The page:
Medical education is not something obtained easily or quickly. Traditional medical education requires a four-year undergraduate program, a four-year graduate program in medical school, and a residency that can take anywhere from three to seven years, not to mention the tests necessary to practice medicine in the state they live in. Everything from basic treatments to delicate surgeries requires practice.
While some of these procedures can be practiced on cadavers or dummies, the best education comes from hands-on experience. However, these experiences aren’t always available. How can we ensure the next generation of medical professionals has the training and education to care for future patients? What role will artificial intelligence (AI) and robotics play in the future of medical education?
By Nancy Howard
Robotics is already used by schools all around the world. Machines such as RobotLAB’s Pepper Robot are the primary examples of what robotics ideally looks like in practice and how it can be applied in different activities.
Indeed, children find robots interesting and programming them entertaining. Robot kits like Lego Mindstorms have become popular precisely for those reasons. But why exactly should children be taught robotics? Here are the five innovative skills children can get with robotics.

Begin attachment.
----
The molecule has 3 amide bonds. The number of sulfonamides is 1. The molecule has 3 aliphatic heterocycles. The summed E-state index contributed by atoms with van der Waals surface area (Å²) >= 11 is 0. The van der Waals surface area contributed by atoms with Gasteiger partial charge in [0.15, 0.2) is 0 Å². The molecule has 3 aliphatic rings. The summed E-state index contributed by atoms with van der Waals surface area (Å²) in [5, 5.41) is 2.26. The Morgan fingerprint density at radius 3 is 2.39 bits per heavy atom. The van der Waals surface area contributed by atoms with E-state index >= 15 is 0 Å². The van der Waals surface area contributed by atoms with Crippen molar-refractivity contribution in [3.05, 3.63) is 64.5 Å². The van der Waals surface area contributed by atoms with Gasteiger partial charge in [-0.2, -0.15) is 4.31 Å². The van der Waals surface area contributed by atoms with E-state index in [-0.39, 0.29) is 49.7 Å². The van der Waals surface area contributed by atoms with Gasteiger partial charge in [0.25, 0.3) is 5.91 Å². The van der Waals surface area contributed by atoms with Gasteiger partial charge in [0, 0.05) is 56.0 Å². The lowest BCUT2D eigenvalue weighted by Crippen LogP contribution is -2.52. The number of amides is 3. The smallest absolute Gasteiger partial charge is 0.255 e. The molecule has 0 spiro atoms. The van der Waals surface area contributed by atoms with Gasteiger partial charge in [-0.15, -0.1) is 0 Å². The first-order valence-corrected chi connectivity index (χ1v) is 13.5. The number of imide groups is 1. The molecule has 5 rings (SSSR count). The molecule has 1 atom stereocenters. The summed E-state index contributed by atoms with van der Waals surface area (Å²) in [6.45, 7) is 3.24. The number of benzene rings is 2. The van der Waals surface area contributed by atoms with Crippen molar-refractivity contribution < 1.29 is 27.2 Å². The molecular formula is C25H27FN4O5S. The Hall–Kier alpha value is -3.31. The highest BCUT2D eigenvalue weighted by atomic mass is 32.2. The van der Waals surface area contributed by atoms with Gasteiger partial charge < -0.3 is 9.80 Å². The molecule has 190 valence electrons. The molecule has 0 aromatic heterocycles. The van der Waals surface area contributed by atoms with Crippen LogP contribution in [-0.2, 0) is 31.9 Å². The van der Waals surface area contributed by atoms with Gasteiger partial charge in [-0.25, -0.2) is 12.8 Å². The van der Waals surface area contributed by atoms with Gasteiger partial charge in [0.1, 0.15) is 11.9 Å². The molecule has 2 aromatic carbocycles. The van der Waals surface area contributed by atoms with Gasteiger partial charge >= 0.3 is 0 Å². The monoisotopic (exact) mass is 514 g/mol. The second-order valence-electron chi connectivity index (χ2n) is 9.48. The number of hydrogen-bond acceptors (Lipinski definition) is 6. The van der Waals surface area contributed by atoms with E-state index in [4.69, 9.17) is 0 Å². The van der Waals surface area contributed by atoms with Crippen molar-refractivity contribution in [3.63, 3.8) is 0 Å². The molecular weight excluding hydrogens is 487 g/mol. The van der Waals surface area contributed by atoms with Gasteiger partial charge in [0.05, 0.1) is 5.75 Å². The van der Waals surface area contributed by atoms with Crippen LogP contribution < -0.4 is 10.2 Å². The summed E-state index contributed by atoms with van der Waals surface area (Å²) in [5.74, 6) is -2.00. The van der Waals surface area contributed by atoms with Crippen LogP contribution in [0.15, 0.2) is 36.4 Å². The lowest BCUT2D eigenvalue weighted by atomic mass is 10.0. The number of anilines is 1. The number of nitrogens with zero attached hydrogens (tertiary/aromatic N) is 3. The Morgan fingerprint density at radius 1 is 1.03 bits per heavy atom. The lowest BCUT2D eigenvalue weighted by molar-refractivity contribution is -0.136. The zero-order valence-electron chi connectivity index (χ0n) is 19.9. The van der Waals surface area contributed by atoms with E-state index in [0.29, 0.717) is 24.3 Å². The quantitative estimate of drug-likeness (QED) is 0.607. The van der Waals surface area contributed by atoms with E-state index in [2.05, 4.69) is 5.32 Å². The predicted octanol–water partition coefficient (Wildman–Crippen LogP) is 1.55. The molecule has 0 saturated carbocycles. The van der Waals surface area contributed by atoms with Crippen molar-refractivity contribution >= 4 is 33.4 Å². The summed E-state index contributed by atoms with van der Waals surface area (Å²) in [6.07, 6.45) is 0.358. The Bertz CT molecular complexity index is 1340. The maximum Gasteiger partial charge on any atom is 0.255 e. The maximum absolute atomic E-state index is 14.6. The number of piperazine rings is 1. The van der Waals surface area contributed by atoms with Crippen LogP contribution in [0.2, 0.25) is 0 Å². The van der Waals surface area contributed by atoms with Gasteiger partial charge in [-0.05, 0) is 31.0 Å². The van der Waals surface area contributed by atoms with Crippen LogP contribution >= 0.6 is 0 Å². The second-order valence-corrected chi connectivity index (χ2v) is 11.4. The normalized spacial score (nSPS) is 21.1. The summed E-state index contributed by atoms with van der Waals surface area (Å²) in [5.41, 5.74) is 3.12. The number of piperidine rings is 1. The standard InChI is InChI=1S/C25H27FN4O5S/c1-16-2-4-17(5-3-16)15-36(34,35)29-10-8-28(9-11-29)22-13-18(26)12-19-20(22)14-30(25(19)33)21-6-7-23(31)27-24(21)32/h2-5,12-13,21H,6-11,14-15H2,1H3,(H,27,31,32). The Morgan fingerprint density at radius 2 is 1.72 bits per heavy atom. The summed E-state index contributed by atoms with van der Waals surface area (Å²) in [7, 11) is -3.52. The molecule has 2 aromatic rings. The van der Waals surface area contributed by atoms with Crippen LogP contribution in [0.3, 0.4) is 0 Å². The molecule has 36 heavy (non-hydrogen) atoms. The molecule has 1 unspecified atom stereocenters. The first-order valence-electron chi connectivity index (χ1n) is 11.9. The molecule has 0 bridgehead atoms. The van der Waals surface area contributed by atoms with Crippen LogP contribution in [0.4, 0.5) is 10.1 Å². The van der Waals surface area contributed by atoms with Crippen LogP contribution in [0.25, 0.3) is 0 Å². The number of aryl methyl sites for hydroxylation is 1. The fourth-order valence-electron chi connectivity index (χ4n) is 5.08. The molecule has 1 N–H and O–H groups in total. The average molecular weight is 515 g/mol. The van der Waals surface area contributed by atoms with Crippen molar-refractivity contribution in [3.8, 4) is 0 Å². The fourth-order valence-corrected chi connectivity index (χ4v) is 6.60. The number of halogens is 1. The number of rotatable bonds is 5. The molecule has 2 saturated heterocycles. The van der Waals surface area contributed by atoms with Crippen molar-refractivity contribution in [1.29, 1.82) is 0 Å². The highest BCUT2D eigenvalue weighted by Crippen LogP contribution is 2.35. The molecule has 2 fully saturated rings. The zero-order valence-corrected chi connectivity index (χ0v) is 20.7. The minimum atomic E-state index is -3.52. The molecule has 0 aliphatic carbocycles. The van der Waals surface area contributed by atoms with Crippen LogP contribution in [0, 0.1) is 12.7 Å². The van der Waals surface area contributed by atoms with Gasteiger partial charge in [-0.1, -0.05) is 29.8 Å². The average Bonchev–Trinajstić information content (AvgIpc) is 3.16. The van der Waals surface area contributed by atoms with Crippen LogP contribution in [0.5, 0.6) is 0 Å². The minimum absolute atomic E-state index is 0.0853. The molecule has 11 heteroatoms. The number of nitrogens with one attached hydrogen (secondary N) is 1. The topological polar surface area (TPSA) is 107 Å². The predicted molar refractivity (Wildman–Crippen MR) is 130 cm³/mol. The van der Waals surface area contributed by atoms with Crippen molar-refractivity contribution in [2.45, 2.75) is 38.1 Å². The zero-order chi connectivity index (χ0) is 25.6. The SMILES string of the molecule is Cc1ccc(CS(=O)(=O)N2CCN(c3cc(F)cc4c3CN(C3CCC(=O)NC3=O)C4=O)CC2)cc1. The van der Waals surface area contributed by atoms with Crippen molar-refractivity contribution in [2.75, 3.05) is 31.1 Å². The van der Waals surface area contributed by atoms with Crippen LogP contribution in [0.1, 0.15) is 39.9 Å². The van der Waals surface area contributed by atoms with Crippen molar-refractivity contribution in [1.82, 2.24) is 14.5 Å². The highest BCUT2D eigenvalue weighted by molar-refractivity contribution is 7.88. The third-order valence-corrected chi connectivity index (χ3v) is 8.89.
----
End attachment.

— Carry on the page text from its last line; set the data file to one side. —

RobotLAB VR Expeditions 2.0™ is inspired by the great work Google did, and following feedback from thousands of educators, RobotLAB created a VR tool tailored to educators’ needs.
With one year to 2020 (wow, really?! Is it here so soon?!) I’m sure you, like many educators, ask yourself, "how do I engage students in core subjects, without making it feel like we are teaching them pre-historic subjects". How do I make coding and computer science relevant to their lives?
If you are like me, you keep looking for new, innovative and engaging ways to teach this tech-savvy, always-online generation.
In the past years, teachers are moving from being teachers to being facilitators of discussions in the classroom. From a traditional teacher standing in front of rows of students, we see classrooms transitioned into the high-tech environment, collaborating and working in small teams, sharing ideas and debating with each other, searching for information online, and coming up with presentations that represent their collective understanding/view/work. Schools and classrooms have changed in the past five years more than they have in the 200 years before.